DISCLAIMER: All characters belong to C.S. Lewis, except for Nia, Toulouse, Helaena, and Nicodemus.
CHAPTER 1: The Wooden Chest
"Nia Evenshire, are you even listening to me?" Mrs. MacReady's indignant voice roused Nia from her reverie. She couldn't be blamed for daydreaming, really. The professor's house was extremely interesting, with all its historical artifacts, suits of armor, marble busts of some philosopher… The house was as large as her father's mansion in Kent, and much older.
"Yes, Mrs MacReady." It was Nia's first visit to her mother's friend, Professor Kirke, and she would live here and study in the nearby school until she turned 18.
"And don't even think of touching those historical artifacts!" Mrs. MacReady said. "They're worth more than you are." Nia knew this wasn't true. Nia's parents had been the Duke and Duchess of Kent. But that was before they died in an air raid in London two weeks ago. They were on their way to a Parliament meeting in Whitehall. Needless to say, they didn't make it to the meeting. Now, Nia was the Duchess, thanks to the new law that allows females to inherit the title and the estate if they were first-born, except that her Uncle Nicodemus had taken over the dukedom as regent until she comes of age. Uncle Nicky was a very kind man and thought it would be best for Nia to be with the late Duchess Helaena's friend. But still, a Duchess was a Duchess.
"Now, you must behave yourself when you're in this house. No running in the halls, no swimming in the stream…" There was a stream at the back of the house, which was a pity because it was such a hot summer's day and Nia felt she could really do with a nice bath.
They had reached the second floor landing now, and were proceeding to Nia's room.
"You're lucky to have a room to yourself," Mrs. MacReady said, as if she wanted to strip Nia off that privilege. "Now, there are four other children in here, and you must behave accordingly with them." Nia took this to mean that the housekeeper wanted her to act like a Duchess in front of those other children. And she was determined to do the exact opposite and be friends with them. Nia didn't grow up in the ducal estate, anyway. She grew up in Finchley as a commoner, with her mother staying there with her and her father visiting at least once a week. "Now remember," Mrs. MacReady said, "not to disturb the professor."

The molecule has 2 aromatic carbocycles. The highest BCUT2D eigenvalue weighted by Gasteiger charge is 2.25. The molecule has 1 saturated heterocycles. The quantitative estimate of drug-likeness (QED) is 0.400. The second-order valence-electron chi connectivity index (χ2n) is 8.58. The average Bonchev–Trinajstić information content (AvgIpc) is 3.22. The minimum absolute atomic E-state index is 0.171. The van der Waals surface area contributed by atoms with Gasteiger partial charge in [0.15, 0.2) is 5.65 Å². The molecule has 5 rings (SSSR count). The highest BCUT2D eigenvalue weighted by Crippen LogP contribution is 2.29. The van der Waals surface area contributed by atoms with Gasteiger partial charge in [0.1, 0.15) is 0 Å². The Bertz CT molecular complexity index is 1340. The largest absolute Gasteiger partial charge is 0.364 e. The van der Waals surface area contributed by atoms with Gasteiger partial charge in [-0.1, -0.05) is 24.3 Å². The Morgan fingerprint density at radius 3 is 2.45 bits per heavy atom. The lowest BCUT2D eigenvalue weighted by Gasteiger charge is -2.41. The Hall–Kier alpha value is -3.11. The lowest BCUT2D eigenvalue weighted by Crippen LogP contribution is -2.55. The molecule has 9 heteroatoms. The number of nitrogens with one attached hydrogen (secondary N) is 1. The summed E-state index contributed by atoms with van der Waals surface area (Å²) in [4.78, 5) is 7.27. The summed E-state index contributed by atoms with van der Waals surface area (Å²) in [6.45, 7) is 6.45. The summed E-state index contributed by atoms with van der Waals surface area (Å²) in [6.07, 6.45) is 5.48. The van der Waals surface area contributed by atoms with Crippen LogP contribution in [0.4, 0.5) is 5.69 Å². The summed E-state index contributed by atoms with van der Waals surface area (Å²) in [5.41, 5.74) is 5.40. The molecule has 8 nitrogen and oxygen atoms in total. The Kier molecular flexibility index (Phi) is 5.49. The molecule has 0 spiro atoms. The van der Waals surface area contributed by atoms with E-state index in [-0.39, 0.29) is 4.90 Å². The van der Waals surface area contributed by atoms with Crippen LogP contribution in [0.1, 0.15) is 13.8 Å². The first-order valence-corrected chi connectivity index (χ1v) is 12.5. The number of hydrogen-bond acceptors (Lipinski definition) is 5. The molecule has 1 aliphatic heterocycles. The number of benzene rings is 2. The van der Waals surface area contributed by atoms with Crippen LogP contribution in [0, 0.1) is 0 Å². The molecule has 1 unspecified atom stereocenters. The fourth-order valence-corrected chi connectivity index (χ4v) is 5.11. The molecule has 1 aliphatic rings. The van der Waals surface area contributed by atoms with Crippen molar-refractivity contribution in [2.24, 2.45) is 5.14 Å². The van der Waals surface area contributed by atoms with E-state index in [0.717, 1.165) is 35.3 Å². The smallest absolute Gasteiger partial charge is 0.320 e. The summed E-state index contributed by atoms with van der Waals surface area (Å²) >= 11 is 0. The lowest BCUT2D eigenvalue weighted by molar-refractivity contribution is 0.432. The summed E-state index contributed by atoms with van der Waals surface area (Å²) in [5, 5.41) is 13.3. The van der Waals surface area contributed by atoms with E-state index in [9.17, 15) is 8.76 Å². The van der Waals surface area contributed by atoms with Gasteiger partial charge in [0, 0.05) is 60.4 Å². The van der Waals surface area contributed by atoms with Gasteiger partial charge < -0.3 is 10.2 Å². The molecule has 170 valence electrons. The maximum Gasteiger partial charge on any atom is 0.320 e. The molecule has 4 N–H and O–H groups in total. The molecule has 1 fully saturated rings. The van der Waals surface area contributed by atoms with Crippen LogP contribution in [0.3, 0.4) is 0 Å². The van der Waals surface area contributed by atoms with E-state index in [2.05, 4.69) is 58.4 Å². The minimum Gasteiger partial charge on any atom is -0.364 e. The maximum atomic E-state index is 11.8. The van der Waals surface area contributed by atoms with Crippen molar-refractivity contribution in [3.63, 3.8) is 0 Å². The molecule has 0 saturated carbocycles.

Once Mrs. MacReady had left, Nia opened her suitcase and a black Burmese cat tumbled out of it.
"I know, I know," the cat said. "I stowed away. Again" Nia wasn't alarmed to hear her cat talk. She had grown used to it. Toulouse was her mother's cat, and Nia couldn't find out why he talked. Her mother didn't know he did – as far she Nia knew, and Toulouse talked to her, and only her, and made her promise to keep it a secret or else he'd up in some freak show or something. Toulouse had a very annoying habit of stowing away.
Toulouse made a show of examining the room critically. "Not bad, you know, but your room in Aunt Maeve's house in Virginia was so much better." At the age of ten, Nia and her mother were sent to a relative in America to protect them from the war. That was four years ago. She'd returned with her mother six months ago, and her father wasn't exactly pleased.
"I like it," Nia said. "I mean, look at all the historical artifacts! And this place looks more like an 18th century mini-palace than an actual house!"
"You are such a nerd, which is probably why one of those Finchley friends of yours, Piper…"
"Peter," Nia corrected. "And I know what you're going to say. I am a nerd, and Peter didn't like me because I'm much too boring."
"Never mind. You know you're anything but." Toulouse licked his paw. "Besides, he was only, like, eleven when you left. You couldn't expect the guy to like you at age eleven."